Thus, today, transactions in these securities are generally required to be reported as soon as practicable but no later than 15 minutes from the time of execution and FINRA publicly disseminates information on the transaction immediately upon receipt.12 As discussed in more detail below, FINRA has found that 81.9 percent of trades in the TRACE-Eligible Securities that are currently subject to the 15-minute outer limit reporting timeframe were reported within one minute of execution. In light of the technological advances in the intervening 18 years since FINRA first adopted the 15-minute reporting requirement, including the increase in electronic trading, and the potential transparency benefits of more timely trade reporting, FINRA is seeking comment on whether it is appropriate at this time to reduce the trade reporting timeframe for these securities to one minute. As is the case today, FINRA would make information on the transaction publicly available immediately upon receipt of the trade report.

Proposed Amendments

Rule 6730(a)(1) sets forth the requirements for when trades executed during different time periods throughout the day must be reported to TRACE. Currently, corporate, agency, ABS, and MBS TBA GD transactions executed on a business day at or after 12:00:00 a.m. Eastern Time (ET) through 7:59:59 a.m. ET must be reported the same day, no later than 15 minutes after the TRACE system opens. Transactions executed on a business day at or after 8:00:00 a.m. ET through 6:29:59 p.m. ET must be reported as soon as practicable, but no later than 15 minutes of the time of execution, except for transactions executed on a business day less than 15 minutes before 6:30 p.m. ET, which must be reported no later than 15 minutes after the TRACE system opens the next day (and, if reported on T+1, designated “as/of” with the date of execution). Finally, transactions executed on a business day at or after 6:30:00 p.m. ET through 11:59:59 p.m. ET, or for trades executed on a Saturday, a Sunday, a federal or religious holiday, or other day on which the TRACE system is not open at any time during that day, must be reported on the next business day, no later than 15 minutes after the TRACE system opens (and must be designated “as/of” and include the date of execution).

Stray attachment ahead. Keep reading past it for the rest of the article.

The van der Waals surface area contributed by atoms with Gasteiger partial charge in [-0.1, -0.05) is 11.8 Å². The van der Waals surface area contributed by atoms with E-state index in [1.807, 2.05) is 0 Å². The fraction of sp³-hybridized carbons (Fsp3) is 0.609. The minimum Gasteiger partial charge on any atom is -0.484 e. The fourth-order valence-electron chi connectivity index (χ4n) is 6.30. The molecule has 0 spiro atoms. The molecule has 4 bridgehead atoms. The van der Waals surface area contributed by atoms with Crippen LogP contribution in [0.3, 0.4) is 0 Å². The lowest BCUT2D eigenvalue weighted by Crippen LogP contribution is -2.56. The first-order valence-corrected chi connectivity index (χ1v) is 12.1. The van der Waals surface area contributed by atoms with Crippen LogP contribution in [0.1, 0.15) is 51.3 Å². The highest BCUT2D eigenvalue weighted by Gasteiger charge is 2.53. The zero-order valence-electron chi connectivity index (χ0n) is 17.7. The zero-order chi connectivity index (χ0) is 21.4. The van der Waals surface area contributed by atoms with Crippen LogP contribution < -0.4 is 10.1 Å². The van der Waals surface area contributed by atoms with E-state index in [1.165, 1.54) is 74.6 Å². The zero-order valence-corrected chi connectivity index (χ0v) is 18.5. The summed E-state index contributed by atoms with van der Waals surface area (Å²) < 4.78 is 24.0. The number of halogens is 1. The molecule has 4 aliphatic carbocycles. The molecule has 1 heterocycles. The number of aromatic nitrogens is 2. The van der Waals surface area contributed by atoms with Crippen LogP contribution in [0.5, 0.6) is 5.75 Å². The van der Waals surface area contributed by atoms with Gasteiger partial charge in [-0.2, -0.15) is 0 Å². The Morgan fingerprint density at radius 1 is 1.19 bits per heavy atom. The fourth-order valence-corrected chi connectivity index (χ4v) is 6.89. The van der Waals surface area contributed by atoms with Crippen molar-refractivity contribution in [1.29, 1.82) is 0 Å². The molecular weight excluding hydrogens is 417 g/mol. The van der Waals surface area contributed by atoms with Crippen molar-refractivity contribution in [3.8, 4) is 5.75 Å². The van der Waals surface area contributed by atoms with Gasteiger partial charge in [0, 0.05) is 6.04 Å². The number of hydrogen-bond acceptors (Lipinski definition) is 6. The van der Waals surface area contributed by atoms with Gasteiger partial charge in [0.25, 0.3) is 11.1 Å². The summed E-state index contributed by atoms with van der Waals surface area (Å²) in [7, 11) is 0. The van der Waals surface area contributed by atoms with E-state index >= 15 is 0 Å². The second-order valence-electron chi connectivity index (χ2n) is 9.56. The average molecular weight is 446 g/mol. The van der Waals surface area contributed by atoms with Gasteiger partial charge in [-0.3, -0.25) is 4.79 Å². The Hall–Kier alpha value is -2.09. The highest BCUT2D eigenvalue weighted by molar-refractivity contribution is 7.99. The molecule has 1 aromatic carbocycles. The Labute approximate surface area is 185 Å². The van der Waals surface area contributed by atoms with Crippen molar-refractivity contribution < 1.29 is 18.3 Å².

Consistent with longstanding FINRA and SEC goals of increased transparency and improving access to timely transaction data, FINRA is proposing to amend Rule 6730 to reduce the reporting timeframe for corporate, agency, ABS and MBS TBA GD transactions from an outer limit of 15 minutes to one minute. Specifically, FINRA is proposing to amend Rule 6730(a)(1) to provide that:

  • for transactions executed on a business day at or after 12:00:00 a.m. ET through 7:59:59 a.m. ET, firms would be required to report the trade the same day, no later than one minute after the TRACE system opens;
  • for transactions executed on a business day at or after 8:00:00 a.m. ET through 6:29:59 p.m. ET, firms would be required to report the trade as soon as practicable, but no later than one minute of the time of execution, except that, for transactions executed on a business day less than one minute before 6:30 p.m. ET, firms would be required to report the trade no later than one minute after the TRACE system opens on T+1 (and, if reported on T+1, designated “as/of” with the date of execution); and
  • for transactions executed on a business day at or after 6:30:00 p.m. ET through 11:59:59 p.m. ET, or for trades executed on a Saturday, a Sunday, a federal or religious holiday, or other day on which the TRACE system is not open at any time during that day, firms would be required to report the trade on T+1 no later than one minute after the TRACE system opens (and must designate the trade “as/of” and include the date of execution).

FINRA believes that reducing the reporting timeframe for corporate, agency, ABS and MBS TBA GD transactions may improve transparency and allow investors and other market participants to obtain and evaluate pricing information more quickly—creating a qualitative increase in market transparency for these securities. Facilitating more timely information is one way to improve the value of disseminated transaction data. FINRA is actively considering further enhancements to the TRACE reporting framework and whether the evolution of market conventions or other considerations or developments warrant changes to the data that is collected and disseminated through TRACE. 

Economic Impact Assessment

Preliminary Economic Impact Analysis